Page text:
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Mosca flying Scale BY H. A.

THOMAS

A veteran of Spanish, Chinese, and


Russian fronts, this stubby I-16 fighter
makes an unusual flying-scale job.

HAVING seen actual service on several


war fronts, including the Spanish civil war, the
doughty little Russian Mosca I-16 fighter is
indeed a veteran. Reports have largely been
favorable as to its performance, even though the
blunt, stubby lines and the small dimensions
contrast sharply with the sleek proportions of
other pursuit craft. A big 700 h. p. Cyclone engine
of American design and Russian manufacture is
responsible for the huge cowl. Top speed is
reported to be around 300 m.p.h., and the landing
speed of 95 m.p.h. is not surprising for a plane of
such limited wing area and span.
From the standpoint of flying ability as a
scale model, the Mosca is not the very best
selection, but for realism it is all that could be
desired. The model is sturdily built, the fuselage
being entirely sheet-balsa-covered. The large-size
tail surfaces of the original permit the use of true
scale proportions, the only deviations being
increased dihedral and propeller, dimensions.

Our Mosca is as tough as they come. Just a few laminated sheet-balsa bulkheads with thin sheet-balsa
fuselage covering provide a job that will stand up indefinitely. It flies well, too.

The fuselage formers are cut from laminated the complete spar is then cemented to the rear of
balsa consisting of soft 1/16" sheet cemented to soft Former B. Formers are assembled by means of the four
1/32" sheet with the grain crossed. Spars are joined by stringers, and the soft 1/32" sheet covering is applied
cementing the 1/32" sheet reinforcement in place, and in sections. Cowl front is formed of layers of soft 1/8"
sheet, the rear fuselage tip is a hollowed balsa block, bound and cemented to the landing gear. Patterns of
and the cockpit top is also shaped of balsa. Dope the fairings should be cut from black tissue and later
fuselage and sandpaper lightly. doped to the under surface of the wing to indicate the
Assemble the ribs to the spars, attach the wheel wells.
leading and trailing edges, fitting their inner edges to Carve the propeller from a medium- hard balsa
the fuselage sides. Attach the tips and the lower, block. Dope it several times, sandpapering between
triangular fairing pieces. Bend the land ing- gear struts coats to produce a smooth finish. The freewheeling
of .040 steel wire, and after adding the 1/8"-sq. braces fitting was pur chased from a model dealer ready to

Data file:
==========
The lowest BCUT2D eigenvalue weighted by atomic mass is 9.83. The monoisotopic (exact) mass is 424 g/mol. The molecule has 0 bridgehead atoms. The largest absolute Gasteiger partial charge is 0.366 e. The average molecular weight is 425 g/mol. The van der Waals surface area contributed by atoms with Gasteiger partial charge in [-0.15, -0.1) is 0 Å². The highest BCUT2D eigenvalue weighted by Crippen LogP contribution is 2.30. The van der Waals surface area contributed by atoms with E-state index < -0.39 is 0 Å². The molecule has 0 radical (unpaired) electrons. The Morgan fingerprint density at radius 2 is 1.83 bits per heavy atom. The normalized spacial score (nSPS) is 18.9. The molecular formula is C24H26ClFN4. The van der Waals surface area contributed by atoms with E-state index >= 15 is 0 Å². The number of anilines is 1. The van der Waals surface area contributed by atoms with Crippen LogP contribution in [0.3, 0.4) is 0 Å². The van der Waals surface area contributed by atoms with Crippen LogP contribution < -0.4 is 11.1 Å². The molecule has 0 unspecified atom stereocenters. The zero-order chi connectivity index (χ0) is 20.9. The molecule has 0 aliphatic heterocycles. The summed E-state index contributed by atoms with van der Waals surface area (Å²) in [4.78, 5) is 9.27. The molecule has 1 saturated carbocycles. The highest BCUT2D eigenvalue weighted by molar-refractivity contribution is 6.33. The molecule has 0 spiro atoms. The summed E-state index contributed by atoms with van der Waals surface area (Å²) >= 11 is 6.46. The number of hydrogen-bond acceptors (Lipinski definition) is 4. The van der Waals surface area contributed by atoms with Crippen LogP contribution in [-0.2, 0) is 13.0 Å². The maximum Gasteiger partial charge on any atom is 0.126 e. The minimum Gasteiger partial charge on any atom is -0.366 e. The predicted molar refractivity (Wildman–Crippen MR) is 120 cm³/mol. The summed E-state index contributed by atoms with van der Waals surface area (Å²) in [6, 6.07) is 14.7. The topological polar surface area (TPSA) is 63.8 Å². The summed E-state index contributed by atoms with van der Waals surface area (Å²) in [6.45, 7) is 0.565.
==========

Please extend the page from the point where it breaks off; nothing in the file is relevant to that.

to the wing frame, bind and cement the landing gear to install. Bend the propeller shaft and assemble the
the wing. Attach the hardwood wheels. Cover the hardwood nose button, washers, and propeller.
upper leading edge to the spar with soft 1/32" sheet Add such detail as windshield, gun barrels, gun
and sand the entire wing frames lightly. Make paper fairings, et cetera. The original model had orange
patterns of the wing fairings, trimming them until they tissue wings and tail, olive-drab-painted fuselage,
fit perfectly. Cut the soft balsa outlines and pin and propeller and landing gear, yellow cowl front, and
cement them in place. other details in black. Red tissue stars were doped to
Tail surfaces are of conventional construction. the wing.
They should be finished and covered with tissue before Install a lubricated eight-strand motor of 1/8”
being carefully cemented to the fuselage. Wing and flat rubber. Check all parts for alignment, balance and
tail surfaces are covered with tissue, water doped, and test glide. Add slight weight to nose or tail if
are later given two coats of thin dope. necessary. Make the first flights over grass or tall
Tail skid and wheel fairings are cut from 1/32" weeds to prevent damage while the model is being
plywood. The tail skid is adjusted. Good luck!
cemented to the fuselage and the fairings are lightly

BILL OF MATERIALS
2 1/16 x 2 x 36” sheet balsa
3 1/32 x 3 x 36” " "
1 1/8 x 2 x 36” " "
1 1/32 x 4 x 5” plywood
1 1-1/8 x 1-1/4 x 1” balsa block
1 1-1/2 x 1 x 8” " "
1 1/4 x 3/4 x 1-3/4” " "
1 1/16 x 1/4 x 36” balsa strip
1 1/8 x 5/16 x 36” " "
1 3/16 sq x 36” " "
2 1-1/2” hardwood wheels
1 36” length .040 music wire
1 3” sq. celluloid
2 sheets orange tissue
7 feet 1/8” flat rubber
1 ounce olive-drab dope
2 ounces clear dope
2 ounces cement

Scanned from May, 1942


Air Trails